I was given a preview copy to use for this Victim Without A Face book review by the publisher earlier this month at The London Book Fair, hence the lack of cover artwork in my photo of the book above.
I quite like a bit of crime writing now and again but it tends to be UK crime authors that I gravitate towards. Rebus & Rankin remain my favourites, and I still love dipping back through old Sherlock Holmes novels now and again.
A good crime story doesn’t have to be modern, it just has to be gripping. The last time I flirted with a Swedish crime novel was The Girl With The Dragon Tattoo by Stieg Larsson. I had been caught up in the earlier hype of the film releases and figured I would give the books a try out.
To be honest, I really struggled with it and found it quite hard going and dull in places. Too much detail about laptop specs and what characters were eating, so I actually abandoned it without getting to the end. That’s rare for me as I usually persevere.
So, my score is nought from one for Swedish crime novels, which I explained to the publisher when she handed me ‘Victim Without A Face’…a crime novel by Swedish author Stefan Ahnhem!
She convinced me quickly that this would be a completely different experience to Larsson’s efforts, so I promised to give it a go. I actually started it on the train home that evening…and I found it very hard to put down for the next few days when I finished it.
This is the first novel by Ahnhem, but he has cut his writing teeth through a very successful screenwriting career previously, working on shows such as Wallander. This book actually won the Crimetime Novel of the Year award in Sweden on 2014 and it is just this year that it is finally being published in the UK.
The book is set in the Swedish coastal town of Helsinborg where the main character grew up, which is the same town that the author grew up in. This ‘return home’ for the writer really adds value to the book as you get a real feel for Helsinborg throughout. The type of atmosphere that could only be set by somebody who knows the actual town inside out.
This is one of my main joys of reading Rankin’s Inspector Rebus novels…I love Edinburgh and Rankin’s hometown knowledge oozes out of nearly every page. The same effect is weaved within the pages of Victim Without A Face.
The main character is a detective called Fabian Risk, which is a pretty cool name for a detective. He is also a risky and edgy character so the name is well suited. At the start of the book Risk is moving his family back to Helsinborg after living in Stockholm (where the author lives in real life now!).
There are hopes from the Risk family of a fresh start after some personal challenges in Stockholm but it isn’t long after arriving ‘home’ that Risk is thrown into a murder investigation of a man he went to school with.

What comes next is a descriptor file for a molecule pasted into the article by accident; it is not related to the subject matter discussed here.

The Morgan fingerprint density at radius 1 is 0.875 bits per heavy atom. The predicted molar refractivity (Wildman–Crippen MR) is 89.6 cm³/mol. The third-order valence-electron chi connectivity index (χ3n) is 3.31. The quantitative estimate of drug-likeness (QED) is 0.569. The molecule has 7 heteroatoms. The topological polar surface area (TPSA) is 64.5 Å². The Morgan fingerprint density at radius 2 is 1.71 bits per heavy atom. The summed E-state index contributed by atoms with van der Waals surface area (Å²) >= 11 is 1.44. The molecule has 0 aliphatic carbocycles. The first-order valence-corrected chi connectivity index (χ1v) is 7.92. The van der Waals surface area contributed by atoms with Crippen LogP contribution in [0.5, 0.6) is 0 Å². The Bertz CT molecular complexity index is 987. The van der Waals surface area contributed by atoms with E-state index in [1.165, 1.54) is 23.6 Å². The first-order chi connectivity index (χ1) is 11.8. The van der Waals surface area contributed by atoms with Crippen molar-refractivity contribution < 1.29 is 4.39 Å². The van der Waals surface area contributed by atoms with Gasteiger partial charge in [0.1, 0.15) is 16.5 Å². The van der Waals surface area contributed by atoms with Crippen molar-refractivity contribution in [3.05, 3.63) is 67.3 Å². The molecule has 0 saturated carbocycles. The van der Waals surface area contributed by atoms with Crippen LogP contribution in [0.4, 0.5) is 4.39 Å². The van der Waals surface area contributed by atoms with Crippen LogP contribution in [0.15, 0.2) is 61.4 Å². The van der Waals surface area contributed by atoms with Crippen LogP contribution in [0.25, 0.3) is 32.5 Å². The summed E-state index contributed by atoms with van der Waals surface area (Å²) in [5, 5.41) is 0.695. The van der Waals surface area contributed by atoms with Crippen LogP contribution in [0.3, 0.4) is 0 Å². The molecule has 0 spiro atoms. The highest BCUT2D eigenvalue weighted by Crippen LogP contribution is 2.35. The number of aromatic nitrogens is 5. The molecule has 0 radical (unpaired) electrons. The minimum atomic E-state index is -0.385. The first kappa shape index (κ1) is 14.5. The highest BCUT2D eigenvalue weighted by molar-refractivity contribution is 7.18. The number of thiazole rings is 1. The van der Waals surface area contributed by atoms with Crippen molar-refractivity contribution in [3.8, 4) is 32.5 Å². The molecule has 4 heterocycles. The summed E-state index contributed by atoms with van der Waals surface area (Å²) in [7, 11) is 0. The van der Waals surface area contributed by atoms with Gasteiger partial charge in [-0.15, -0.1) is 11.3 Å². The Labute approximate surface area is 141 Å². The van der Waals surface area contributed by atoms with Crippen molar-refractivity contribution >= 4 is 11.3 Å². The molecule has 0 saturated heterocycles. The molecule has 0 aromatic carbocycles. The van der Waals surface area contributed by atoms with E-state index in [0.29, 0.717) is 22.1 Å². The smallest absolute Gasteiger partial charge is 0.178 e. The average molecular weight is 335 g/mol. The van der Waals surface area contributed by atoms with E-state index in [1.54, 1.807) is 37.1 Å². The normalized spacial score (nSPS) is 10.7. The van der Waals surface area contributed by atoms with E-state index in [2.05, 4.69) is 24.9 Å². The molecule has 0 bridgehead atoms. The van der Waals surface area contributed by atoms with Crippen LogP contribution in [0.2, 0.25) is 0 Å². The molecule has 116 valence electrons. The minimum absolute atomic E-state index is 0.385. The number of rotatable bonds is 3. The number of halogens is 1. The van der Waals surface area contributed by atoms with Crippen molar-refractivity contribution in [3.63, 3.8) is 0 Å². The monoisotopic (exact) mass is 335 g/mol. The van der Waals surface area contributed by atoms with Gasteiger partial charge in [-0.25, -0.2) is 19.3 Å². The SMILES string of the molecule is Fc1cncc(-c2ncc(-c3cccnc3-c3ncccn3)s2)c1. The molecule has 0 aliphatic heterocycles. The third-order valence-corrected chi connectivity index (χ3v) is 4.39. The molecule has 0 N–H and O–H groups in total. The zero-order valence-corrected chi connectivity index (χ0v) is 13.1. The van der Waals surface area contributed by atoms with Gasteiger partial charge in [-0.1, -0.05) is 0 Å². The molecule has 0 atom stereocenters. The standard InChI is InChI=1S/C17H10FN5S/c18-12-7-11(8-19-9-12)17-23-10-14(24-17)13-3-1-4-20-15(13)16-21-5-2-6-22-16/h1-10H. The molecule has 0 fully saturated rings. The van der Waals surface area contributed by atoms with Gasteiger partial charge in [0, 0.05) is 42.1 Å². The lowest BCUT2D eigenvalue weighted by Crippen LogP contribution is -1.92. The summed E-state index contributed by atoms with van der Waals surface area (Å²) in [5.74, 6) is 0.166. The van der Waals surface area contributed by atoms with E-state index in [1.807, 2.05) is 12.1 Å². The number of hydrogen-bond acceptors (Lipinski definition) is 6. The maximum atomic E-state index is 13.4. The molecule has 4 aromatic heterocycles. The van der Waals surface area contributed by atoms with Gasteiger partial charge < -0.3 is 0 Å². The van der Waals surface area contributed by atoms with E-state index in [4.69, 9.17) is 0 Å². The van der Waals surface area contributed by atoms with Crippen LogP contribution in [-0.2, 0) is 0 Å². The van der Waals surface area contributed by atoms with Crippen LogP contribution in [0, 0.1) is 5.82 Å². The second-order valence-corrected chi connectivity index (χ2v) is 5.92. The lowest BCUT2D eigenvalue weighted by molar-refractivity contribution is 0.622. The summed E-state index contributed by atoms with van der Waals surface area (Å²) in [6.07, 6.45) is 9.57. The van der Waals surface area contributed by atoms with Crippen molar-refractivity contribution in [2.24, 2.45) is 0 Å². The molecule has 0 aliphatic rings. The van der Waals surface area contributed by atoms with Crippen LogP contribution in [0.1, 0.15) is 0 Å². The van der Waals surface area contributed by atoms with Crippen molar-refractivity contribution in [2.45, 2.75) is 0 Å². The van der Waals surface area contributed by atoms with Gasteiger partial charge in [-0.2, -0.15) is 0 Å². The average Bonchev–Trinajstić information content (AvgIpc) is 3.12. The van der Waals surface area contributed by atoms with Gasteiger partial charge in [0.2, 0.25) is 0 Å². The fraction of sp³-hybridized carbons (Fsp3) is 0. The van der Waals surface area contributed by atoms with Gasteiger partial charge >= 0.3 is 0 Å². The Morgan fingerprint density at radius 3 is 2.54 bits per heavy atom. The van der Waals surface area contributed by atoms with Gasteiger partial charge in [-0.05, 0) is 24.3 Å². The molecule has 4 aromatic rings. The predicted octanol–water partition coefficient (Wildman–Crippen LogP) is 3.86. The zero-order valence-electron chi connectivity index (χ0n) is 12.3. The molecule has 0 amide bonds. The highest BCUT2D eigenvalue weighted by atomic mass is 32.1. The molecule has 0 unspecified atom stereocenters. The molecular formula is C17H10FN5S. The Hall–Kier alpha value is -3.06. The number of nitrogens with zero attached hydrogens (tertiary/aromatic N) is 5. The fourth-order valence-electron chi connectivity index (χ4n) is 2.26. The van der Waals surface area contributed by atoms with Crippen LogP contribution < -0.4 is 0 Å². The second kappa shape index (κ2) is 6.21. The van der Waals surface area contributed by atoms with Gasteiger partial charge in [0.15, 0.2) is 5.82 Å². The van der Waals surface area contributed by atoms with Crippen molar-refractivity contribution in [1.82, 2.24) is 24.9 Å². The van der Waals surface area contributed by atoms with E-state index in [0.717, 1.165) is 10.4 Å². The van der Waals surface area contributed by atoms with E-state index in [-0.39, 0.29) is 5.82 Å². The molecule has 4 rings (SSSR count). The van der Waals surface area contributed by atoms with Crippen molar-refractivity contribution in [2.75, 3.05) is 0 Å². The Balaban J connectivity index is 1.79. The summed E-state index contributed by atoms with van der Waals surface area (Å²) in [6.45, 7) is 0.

The victim’s hands have been chopped off and are missing. The murdered man used to bully people at school and he always used his fists. Not long after this the story develops to another bully from Risk’s school days ending up as a murder victim. This bully used to kick people with his steel toe boots. His body is found with the feet missing.
From here, after a slowish start to the book, the story really begins to pick up pace and takes you on one hell of a ride until a very action packed finale.
Some of the scenes and writing in the book are quite brutal, and may not be for the faint-hearted, but it all adds to the drama and this is the work of a great story teller who as well as delivering a great novel that may become a modern classis in the genre also cultivates the main characters well throughout. I expect that we will see more development of them in further novels from the Risk series.
There are some glimpses of humour in the book, especially from the toll booth worker character, but this is mainly a harrowing and gritty thriller that brings up questions about the effects on bullying in later life and, if accurate in real life, shows the rivalry between Danish and Swedish police forces when they really should be working together.
Fabian Risk is an interesting character; he is no maverick and can be quite understated. He doesn’t just go with what his superiors tell him to do which is at the heart of any good popular culture detective. Nothing new there then, but delivered really well.
It is quite a long read, running at over 551 pages, but there is the value for money. I hinted above that there is a fairly slow start to the story, so I advise you to stick with it for the first 50 or 60 pages and then it begins to pick up.
The timing of the release makes this a very good suggested holiday read if you like to take a bit of dark Scandinavian drama down to the beach with you.
The release date according to my preview copy is going to be July 2016. It is going to be made available through Amazon but do also speak to your local independent bookstore if you are interested in picking up a copy as they will be able to order one if they don’t actually stock it. Pre-orders are always available for books too wherever you choose to buy from.
Paperback price is going to be £7.99.